Obesity Facts and What You Can Do About It
The problem with being obese is not just physical but social as well. More and more people are faced with this issue, so discussing this topic is very timely.
Everywhere, you probably see the issue of obesity in one way or another. It’s a fact that about one-third of adults or 78.6 million people in the U.S. are obese. Statistics also show that the obesity rate is rising, most especially among Americans who are 65 years old and older.
Gaining excessive weight is not good at all. But what can you do with all the sumptuous buffets and the kind of lifestyle people have today? Is it possible to find a solution to obesity? Yes, but it must begin with knowing all the issues related to this matter.
For the last 25 years, the rate of people becoming obese has grown steadily. According to the Gallup-Healthways Well-Being Index, there are 27.7% obese Americans. The data of the Centers for Disease Control shows about 35% of Americans are obese.
An individual is said to be obese when his percentage body fat is putting him at risk of having different illnesses, such as hypertension, cardiovascular disease, diabetes, stroke, osteoarthritis, pulmonary disease, cancer and reproductive disorders. It’s scary that obesity can make almost all of your body organs vulnerable to diseases.
Body mass index or BMI is the determining factor if a person is obese. The formula for computing BMI takes into consideration the person’s weight and height. A BMI value of 25 or more means that a person is overweight; a BMI of 30 or more means that a person is obese.
The BMI of children and teens are measured using a different formula, because their BMI is age and gender specific. Older boys have different body fat percentages than younger ones. Boys have different amount of body fat compared to girls. The CDC has a more accurate BMI calculator specific for children and teens aged below 20.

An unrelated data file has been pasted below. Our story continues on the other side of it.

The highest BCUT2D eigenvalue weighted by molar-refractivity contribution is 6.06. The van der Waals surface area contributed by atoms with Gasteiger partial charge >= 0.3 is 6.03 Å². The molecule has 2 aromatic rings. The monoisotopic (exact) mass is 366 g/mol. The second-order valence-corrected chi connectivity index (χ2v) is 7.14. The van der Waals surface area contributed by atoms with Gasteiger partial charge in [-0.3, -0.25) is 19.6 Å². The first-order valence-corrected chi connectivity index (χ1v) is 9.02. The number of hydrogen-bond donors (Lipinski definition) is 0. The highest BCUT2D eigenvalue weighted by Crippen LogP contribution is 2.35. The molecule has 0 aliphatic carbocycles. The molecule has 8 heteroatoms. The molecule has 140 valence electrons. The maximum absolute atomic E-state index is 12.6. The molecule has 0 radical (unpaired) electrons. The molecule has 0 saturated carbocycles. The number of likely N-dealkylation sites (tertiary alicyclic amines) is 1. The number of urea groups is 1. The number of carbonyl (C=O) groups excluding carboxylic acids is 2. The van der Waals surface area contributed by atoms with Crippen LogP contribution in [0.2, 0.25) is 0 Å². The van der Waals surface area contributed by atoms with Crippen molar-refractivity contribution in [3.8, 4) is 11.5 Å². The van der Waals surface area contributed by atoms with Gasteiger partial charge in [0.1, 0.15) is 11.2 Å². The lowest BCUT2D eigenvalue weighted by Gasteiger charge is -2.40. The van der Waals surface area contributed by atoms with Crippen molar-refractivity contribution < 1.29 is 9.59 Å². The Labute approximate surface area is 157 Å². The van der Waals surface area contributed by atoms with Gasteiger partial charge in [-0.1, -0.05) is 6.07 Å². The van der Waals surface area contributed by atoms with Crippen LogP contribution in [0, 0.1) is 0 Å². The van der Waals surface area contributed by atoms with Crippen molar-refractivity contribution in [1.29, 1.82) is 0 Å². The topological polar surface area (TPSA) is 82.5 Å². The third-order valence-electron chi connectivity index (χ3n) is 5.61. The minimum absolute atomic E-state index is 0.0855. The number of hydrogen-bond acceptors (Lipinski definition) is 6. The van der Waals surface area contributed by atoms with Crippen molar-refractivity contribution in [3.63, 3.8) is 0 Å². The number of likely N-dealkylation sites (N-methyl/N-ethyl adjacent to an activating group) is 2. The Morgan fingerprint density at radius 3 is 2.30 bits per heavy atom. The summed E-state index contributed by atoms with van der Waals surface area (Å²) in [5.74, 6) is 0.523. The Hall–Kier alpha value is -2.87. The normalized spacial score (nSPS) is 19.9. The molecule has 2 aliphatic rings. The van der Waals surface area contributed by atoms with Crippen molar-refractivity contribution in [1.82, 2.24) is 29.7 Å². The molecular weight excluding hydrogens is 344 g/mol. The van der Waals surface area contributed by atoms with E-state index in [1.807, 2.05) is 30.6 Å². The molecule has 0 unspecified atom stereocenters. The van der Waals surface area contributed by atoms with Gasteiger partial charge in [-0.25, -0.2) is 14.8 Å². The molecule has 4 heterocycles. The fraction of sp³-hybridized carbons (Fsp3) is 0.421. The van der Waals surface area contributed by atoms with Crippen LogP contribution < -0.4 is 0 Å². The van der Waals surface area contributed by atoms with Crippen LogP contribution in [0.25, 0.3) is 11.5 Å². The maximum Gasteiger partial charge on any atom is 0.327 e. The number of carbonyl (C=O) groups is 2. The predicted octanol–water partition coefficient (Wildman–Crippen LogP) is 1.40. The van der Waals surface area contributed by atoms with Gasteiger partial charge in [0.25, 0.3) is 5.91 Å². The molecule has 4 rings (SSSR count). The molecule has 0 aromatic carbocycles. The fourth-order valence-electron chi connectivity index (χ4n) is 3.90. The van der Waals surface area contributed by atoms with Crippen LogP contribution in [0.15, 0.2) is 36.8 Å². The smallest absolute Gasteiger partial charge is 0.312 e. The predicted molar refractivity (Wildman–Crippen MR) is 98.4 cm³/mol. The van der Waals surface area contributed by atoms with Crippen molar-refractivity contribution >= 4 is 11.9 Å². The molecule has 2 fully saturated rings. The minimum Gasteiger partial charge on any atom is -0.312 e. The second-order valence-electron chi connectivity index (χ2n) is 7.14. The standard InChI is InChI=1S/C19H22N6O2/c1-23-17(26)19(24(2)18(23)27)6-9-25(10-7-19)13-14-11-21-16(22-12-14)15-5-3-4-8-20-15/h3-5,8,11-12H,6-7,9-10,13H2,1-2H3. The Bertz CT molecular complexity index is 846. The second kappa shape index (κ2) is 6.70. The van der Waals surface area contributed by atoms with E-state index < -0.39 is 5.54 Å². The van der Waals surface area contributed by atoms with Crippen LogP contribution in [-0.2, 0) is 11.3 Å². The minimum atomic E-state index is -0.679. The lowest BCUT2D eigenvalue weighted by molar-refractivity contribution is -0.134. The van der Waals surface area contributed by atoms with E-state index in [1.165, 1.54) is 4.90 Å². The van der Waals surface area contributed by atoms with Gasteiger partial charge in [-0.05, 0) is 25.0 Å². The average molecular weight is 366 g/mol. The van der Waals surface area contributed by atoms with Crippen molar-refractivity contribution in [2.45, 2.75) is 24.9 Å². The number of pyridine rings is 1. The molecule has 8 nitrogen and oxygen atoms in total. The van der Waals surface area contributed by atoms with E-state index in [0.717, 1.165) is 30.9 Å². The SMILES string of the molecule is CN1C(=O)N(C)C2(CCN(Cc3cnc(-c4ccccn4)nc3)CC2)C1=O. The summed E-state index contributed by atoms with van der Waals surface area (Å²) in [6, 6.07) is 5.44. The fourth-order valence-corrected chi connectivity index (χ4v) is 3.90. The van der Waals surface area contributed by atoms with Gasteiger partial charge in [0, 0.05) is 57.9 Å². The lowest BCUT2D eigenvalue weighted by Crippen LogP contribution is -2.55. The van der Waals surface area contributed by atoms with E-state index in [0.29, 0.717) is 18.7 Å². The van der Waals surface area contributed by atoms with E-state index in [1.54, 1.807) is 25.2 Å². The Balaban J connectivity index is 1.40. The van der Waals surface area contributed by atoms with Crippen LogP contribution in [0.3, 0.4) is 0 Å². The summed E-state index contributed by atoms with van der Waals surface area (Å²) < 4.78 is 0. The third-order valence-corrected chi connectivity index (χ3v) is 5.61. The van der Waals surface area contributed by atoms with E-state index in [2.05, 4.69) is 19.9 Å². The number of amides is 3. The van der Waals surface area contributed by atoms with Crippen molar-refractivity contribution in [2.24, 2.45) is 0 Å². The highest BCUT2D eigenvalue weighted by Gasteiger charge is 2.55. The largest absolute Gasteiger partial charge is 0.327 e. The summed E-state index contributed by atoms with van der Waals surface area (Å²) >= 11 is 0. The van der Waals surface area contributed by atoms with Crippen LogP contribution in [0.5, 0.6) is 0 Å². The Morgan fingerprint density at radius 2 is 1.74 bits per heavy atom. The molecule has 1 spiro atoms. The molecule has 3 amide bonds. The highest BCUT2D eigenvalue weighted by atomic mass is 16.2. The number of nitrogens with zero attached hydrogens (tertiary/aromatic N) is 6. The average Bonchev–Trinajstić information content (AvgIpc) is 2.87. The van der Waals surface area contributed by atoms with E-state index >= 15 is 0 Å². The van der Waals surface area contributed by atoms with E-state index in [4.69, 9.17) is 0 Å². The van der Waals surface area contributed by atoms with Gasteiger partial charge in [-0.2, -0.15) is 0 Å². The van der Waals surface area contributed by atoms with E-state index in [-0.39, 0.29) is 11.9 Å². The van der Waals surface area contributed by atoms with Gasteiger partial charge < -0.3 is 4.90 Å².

The Causes of Obesity
Abundance of Inexpensive Foods
The occurrence of the obesity epidemic is due to several factors. One reason is the availability of many inexpensive food products. People nowadays are actually consuming 200 more calories each day compared to 50 years ago.
Technology and Sedentary Lifestyle
Another reason is the more sedentary lifestyle people have today because technology has taken care of many of life’s activities. For example, instead of walking, people drive. Instead of going to a colleague’s desk, people just send an e-mail.
Changes in the Environment
Weight gain is also because of the environment and its effects on people’s genes. The associate nutritionist at the University of California, Linda Bacon, PhD, says that the changing environmental conditions are making some people’s genes susceptible to weight gain. For example, the toxins that come from the environment can trigger a change in body hormones, that’s why some people eat more or store fat more.
The Effects of Obesity
The more obvious effect of obesity is the health risks that go with it – hypertension, diabetes, stroke, etc. Aside from that, obese people find themselves facing economic and psychological issues. Many obese people suffer from depression and lack self-esteem. Worst of all, they are often treated with discrimination affecting their equal access to work opportunities.
The Gallup-Healthways Well-Being Index conducted a survey where the respondents were asked to assess their overall well-being based on their purpose, social relationships, community, finances and physical health. The results revealed that more obese Americans do not do well in these aspects compared to the non-obese.
Looking at the brighter side of things, it’s not yet too late for obese people to change things. To start with, make an appointment with a doctor to talk about options for losing weight. Then, look over your daily schedule and add into it an exercise regimen. Also, avoid watching too much TV or spending time on activities that are considered sedentary. Lastly, be smart with your food choices by eating the right portion size at each meal and including more fruits and vegetables everyday.
Photo credits: Full-Figured Man by Tony Alter via Flickr, CC By 2.0